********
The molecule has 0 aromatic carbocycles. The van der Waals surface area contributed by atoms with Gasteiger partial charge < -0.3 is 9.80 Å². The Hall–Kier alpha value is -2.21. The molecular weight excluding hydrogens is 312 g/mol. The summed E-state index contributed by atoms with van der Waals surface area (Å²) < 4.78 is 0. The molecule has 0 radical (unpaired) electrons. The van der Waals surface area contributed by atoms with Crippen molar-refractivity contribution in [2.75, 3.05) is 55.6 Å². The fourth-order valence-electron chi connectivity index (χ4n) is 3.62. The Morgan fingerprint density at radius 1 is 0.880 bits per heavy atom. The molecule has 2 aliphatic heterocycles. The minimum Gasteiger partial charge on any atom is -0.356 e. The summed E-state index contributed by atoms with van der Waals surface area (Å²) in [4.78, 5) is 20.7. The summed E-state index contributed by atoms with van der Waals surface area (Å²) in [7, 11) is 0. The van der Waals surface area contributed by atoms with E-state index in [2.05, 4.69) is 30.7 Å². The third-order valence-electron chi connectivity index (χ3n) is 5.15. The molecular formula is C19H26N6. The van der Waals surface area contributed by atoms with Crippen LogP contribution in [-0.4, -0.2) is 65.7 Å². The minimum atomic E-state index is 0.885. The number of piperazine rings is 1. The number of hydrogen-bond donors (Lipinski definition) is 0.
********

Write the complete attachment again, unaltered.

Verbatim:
The molecule has 0 aromatic carbocycles. The van der Waals surface area contributed by atoms with Gasteiger partial charge < -0.3 is 9.80 Å². The Hall–Kier alpha value is -2.21. The molecular weight excluding hydrogens is 312 g/mol. The summed E-state index contributed by atoms with van der Waals surface area (Å²) < 4.78 is 0. The molecule has 0 radical (unpaired) electrons. The van der Waals surface area contributed by atoms with Crippen molar-refractivity contribution in [2.75, 3.05) is 55.6 Å². The fourth-order valence-electron chi connectivity index (χ4n) is 3.62. The Morgan fingerprint density at radius 1 is 0.880 bits per heavy atom. The molecule has 2 aliphatic heterocycles. The minimum Gasteiger partial charge on any atom is -0.356 e. The summed E-state index contributed by atoms with van der Waals surface area (Å²) in [4.78, 5) is 20.7. The summed E-state index contributed by atoms with van der Waals surface area (Å²) in [7, 11) is 0. The van der Waals surface area contributed by atoms with E-state index in [2.05, 4.69) is 30.7 Å². The third-order valence-electron chi connectivity index (χ3n) is 5.15. The molecular formula is C19H26N6. The van der Waals surface area contributed by atoms with Crippen LogP contribution in [-0.4, -0.2) is 65.7 Å². The minimum atomic E-state index is 0.885. The number of piperazine rings is 1. The number of hydrogen-bond donors (Lipinski definition) is 0.